I really enjoyed reading Range by David Epstein. Page after page, I had the constant feeling of getting corroborated of many embryonic ideas that I already had in my mind but were still far from being developed.

If we live in a highly specialized world..

It is undeniable that we live in a world that is getting more and more specialized. I always loved and believed the metaphor of standing on the shoulders of giants. However, sometimes I feel like these giants are becoming extremely tall. In so many fields and industries, we got so deep that you need almost an entire lifespan to be an expert. And you can agree with me that software engineering is for sure one of these areas. It is not a surprise that in our culture hyper specialization is seen as positive and something to be incentivized. For example, it is getting popular the culture of the head starts, in which people try to gain advantage by beginning the specialization race earlier and earlier. Many books and coaches promote the ten-thousand-hours rule of expertise, stating that the number of accumulated hours of highly specialized training is the sole factor in skill development, no matter the domain.

So, why can generalists triumph?

On the other hand, the main lesson that you learn from this book is that hyper specialization and deliberate practices do not play the same importance in all areas. In fact there is a fundamental distinction between kind learning environments and wicked learning environments. In order to understand the difference you need to think of the kind environments like the gentle ones that give you the gifts of instant feedback. They show repetitive patterns and are predictable. The best example is golf: you know almost instantly if your shoot was good and provided an advantage. In these kind learning environments deliberate practice is a decisive factor for improvement. Repeat and repeat: you will become better. And, first you can start and earlier you specialize and farther you will go. On the opposite corner, you have the wicked learning environments. Here, the rules of the game are often unclear or incomplete. The feedback that you get is traitor, it comes late and very often misleads you. For example poker, it’s more dynamic, you need to adjust to the opponents every moment, you never know what can happen next. In wicked learning environments, the head start and deliberate practices are not enough anymore. In these environments people with range behave better. If you get late to the playground of a wicked learning environment because you were previously busy learning from other environments, then you have a competitive advantage against earlier specialists. And guess what? Most real world environments share more with the wicked ones than to the kind ones. Let’s think about economic sciences, medicine, geopolitics, environment and so on.. And what about software engineering? Well, agile coaches repeat infinite times that our industry deals with VUCA environments that are defined by Volatility, Uncertainty, Complexity, and Ambiguity. All words that fit very well the concept of a wicked learning environment.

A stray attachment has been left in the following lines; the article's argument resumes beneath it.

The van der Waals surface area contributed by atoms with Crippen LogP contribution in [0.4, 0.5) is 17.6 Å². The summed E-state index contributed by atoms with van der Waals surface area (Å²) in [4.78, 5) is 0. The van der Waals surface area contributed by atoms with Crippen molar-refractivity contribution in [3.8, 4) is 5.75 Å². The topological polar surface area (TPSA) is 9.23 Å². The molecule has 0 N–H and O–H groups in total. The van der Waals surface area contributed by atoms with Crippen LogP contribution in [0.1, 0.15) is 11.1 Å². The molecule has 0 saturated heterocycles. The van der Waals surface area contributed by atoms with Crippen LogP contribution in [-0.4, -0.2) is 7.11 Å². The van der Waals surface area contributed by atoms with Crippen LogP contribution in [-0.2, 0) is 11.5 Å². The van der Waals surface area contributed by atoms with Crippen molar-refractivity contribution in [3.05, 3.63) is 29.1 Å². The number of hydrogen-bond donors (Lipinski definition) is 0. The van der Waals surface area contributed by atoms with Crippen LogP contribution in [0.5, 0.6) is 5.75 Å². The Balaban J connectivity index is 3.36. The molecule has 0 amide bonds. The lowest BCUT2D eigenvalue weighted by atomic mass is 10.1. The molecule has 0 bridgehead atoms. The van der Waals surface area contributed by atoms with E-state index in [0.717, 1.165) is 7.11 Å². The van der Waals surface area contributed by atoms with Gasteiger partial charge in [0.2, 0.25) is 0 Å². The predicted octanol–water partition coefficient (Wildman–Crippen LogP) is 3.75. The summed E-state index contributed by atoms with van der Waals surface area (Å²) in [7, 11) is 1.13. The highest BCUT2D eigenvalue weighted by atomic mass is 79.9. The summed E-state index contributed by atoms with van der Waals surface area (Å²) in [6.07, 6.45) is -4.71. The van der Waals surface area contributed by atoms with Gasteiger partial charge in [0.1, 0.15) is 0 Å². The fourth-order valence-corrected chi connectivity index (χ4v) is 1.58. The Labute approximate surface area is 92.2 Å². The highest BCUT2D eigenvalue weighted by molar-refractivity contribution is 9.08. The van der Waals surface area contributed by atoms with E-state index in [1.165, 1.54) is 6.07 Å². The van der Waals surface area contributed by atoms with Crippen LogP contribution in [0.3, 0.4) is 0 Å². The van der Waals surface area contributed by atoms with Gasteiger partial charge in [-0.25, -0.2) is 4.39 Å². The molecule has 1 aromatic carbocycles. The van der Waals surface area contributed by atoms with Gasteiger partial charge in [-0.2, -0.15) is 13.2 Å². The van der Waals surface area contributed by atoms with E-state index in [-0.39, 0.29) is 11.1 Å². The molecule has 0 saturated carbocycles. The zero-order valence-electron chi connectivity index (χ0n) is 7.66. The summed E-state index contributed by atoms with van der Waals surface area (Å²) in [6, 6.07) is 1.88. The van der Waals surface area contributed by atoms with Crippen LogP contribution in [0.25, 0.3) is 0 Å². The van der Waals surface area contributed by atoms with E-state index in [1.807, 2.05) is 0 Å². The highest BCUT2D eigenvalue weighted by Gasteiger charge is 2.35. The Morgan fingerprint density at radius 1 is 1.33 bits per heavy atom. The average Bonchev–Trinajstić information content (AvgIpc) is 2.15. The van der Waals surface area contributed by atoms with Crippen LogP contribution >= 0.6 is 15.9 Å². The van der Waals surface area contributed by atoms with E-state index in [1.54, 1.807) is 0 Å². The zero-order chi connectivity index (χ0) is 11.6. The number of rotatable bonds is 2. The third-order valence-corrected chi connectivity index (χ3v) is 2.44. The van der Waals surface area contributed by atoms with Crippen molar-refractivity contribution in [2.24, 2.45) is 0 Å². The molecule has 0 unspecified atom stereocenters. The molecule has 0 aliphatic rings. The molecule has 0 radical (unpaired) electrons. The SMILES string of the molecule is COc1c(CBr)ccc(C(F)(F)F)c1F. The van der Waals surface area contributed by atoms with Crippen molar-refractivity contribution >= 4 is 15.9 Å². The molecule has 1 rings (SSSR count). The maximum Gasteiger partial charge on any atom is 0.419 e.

What is the lesson learnt for Software Engineering?